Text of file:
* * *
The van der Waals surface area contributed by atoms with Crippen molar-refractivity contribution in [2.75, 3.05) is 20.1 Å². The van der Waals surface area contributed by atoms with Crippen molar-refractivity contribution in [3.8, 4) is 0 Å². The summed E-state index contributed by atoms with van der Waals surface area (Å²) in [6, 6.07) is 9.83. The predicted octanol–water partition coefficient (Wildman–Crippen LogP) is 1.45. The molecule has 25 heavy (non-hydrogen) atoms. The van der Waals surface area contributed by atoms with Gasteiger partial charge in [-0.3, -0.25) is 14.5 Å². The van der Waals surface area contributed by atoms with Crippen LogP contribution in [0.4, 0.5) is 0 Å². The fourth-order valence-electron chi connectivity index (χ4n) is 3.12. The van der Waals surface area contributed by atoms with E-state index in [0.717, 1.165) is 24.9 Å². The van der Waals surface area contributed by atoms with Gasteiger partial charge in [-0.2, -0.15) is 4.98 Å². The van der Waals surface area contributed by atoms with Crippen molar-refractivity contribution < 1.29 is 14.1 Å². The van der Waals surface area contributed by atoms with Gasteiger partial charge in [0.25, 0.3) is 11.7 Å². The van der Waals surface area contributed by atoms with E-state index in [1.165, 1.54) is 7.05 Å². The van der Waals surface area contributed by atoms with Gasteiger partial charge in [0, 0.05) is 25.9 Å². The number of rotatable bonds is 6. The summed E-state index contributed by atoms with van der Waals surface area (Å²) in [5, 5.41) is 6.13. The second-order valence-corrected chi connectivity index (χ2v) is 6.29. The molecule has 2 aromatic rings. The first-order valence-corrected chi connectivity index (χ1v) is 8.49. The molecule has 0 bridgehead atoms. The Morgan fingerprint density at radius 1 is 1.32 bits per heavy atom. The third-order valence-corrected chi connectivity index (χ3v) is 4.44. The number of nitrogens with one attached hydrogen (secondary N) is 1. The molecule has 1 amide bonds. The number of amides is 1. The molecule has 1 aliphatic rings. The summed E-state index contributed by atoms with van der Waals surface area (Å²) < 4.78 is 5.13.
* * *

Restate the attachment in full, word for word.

The van der Waals surface area contributed by atoms with Crippen molar-refractivity contribution in [2.75, 3.05) is 20.1 Å². The van der Waals surface area contributed by atoms with Crippen molar-refractivity contribution in [3.8, 4) is 0 Å². The summed E-state index contributed by atoms with van der Waals surface area (Å²) in [6, 6.07) is 9.83. The predicted octanol–water partition coefficient (Wildman–Crippen LogP) is 1.45. The molecule has 25 heavy (non-hydrogen) atoms. The van der Waals surface area contributed by atoms with Gasteiger partial charge in [-0.3, -0.25) is 14.5 Å². The van der Waals surface area contributed by atoms with Crippen LogP contribution in [0.4, 0.5) is 0 Å². The fourth-order valence-electron chi connectivity index (χ4n) is 3.12. The van der Waals surface area contributed by atoms with E-state index in [0.717, 1.165) is 24.9 Å². The van der Waals surface area contributed by atoms with Gasteiger partial charge in [-0.2, -0.15) is 4.98 Å². The van der Waals surface area contributed by atoms with Crippen molar-refractivity contribution < 1.29 is 14.1 Å². The van der Waals surface area contributed by atoms with Gasteiger partial charge in [0.25, 0.3) is 11.7 Å². The van der Waals surface area contributed by atoms with E-state index in [1.165, 1.54) is 7.05 Å². The van der Waals surface area contributed by atoms with Gasteiger partial charge in [0, 0.05) is 25.9 Å². The number of rotatable bonds is 6. The summed E-state index contributed by atoms with van der Waals surface area (Å²) in [5, 5.41) is 6.13. The second-order valence-corrected chi connectivity index (χ2v) is 6.29. The molecule has 2 aromatic rings. The first-order valence-corrected chi connectivity index (χ1v) is 8.49. The molecule has 0 bridgehead atoms. The Morgan fingerprint density at radius 1 is 1.32 bits per heavy atom. The third-order valence-corrected chi connectivity index (χ3v) is 4.44. The number of nitrogens with one attached hydrogen (secondary N) is 1. The molecule has 1 amide bonds. The number of amides is 1. The molecule has 1 aliphatic rings. The summed E-state index contributed by atoms with van der Waals surface area (Å²) < 4.78 is 5.13.